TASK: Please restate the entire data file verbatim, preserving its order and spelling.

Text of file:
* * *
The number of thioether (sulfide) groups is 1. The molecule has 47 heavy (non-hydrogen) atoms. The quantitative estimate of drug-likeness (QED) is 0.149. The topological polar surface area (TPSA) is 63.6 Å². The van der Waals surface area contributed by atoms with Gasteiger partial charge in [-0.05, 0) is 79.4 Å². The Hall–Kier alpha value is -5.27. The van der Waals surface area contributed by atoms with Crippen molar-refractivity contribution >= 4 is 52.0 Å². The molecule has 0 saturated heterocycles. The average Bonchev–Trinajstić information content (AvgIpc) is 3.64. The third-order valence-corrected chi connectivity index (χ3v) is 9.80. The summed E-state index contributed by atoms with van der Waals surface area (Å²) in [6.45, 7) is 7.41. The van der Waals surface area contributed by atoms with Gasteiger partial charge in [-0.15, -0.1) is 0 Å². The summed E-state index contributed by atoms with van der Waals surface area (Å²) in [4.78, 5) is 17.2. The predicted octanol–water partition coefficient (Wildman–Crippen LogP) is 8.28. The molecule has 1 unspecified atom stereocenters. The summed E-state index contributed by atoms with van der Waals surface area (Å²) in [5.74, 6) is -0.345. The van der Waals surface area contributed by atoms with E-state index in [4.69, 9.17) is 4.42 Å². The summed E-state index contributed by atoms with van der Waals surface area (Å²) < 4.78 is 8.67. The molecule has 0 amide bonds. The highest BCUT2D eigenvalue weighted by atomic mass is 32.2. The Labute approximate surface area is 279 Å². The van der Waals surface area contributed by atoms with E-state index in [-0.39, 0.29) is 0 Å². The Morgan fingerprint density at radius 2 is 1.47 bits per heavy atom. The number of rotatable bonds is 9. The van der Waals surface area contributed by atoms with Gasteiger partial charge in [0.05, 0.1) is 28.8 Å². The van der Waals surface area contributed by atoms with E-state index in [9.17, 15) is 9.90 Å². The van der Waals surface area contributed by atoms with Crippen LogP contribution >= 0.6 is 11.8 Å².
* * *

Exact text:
The number of thioether (sulfide) groups is 1. The molecule has 47 heavy (non-hydrogen) atoms. The quantitative estimate of drug-likeness (QED) is 0.149. The topological polar surface area (TPSA) is 63.6 Å². The van der Waals surface area contributed by atoms with Gasteiger partial charge in [-0.05, 0) is 79.4 Å². The Hall–Kier alpha value is -5.27. The van der Waals surface area contributed by atoms with Crippen molar-refractivity contribution >= 4 is 52.0 Å². The molecule has 0 saturated heterocycles. The average Bonchev–Trinajstić information content (AvgIpc) is 3.64. The third-order valence-corrected chi connectivity index (χ3v) is 9.80. The summed E-state index contributed by atoms with van der Waals surface area (Å²) in [6.45, 7) is 7.41. The van der Waals surface area contributed by atoms with Gasteiger partial charge in [-0.15, -0.1) is 0 Å². The summed E-state index contributed by atoms with van der Waals surface area (Å²) in [4.78, 5) is 17.2. The predicted octanol–water partition coefficient (Wildman–Crippen LogP) is 8.28. The molecule has 1 unspecified atom stereocenters. The summed E-state index contributed by atoms with van der Waals surface area (Å²) in [5.74, 6) is -0.345. The van der Waals surface area contributed by atoms with E-state index in [4.69, 9.17) is 4.42 Å². The summed E-state index contributed by atoms with van der Waals surface area (Å²) < 4.78 is 8.67. The molecule has 0 amide bonds. The highest BCUT2D eigenvalue weighted by atomic mass is 32.2. The Labute approximate surface area is 279 Å². The van der Waals surface area contributed by atoms with E-state index in [-0.39, 0.29) is 0 Å². The Morgan fingerprint density at radius 2 is 1.47 bits per heavy atom. The number of rotatable bonds is 9. The van der Waals surface area contributed by atoms with Gasteiger partial charge in [0.05, 0.1) is 28.8 Å². The van der Waals surface area contributed by atoms with E-state index in [9.17, 15) is 9.90 Å². The van der Waals surface area contributed by atoms with Crippen LogP contribution >= 0.6 is 11.8 Å².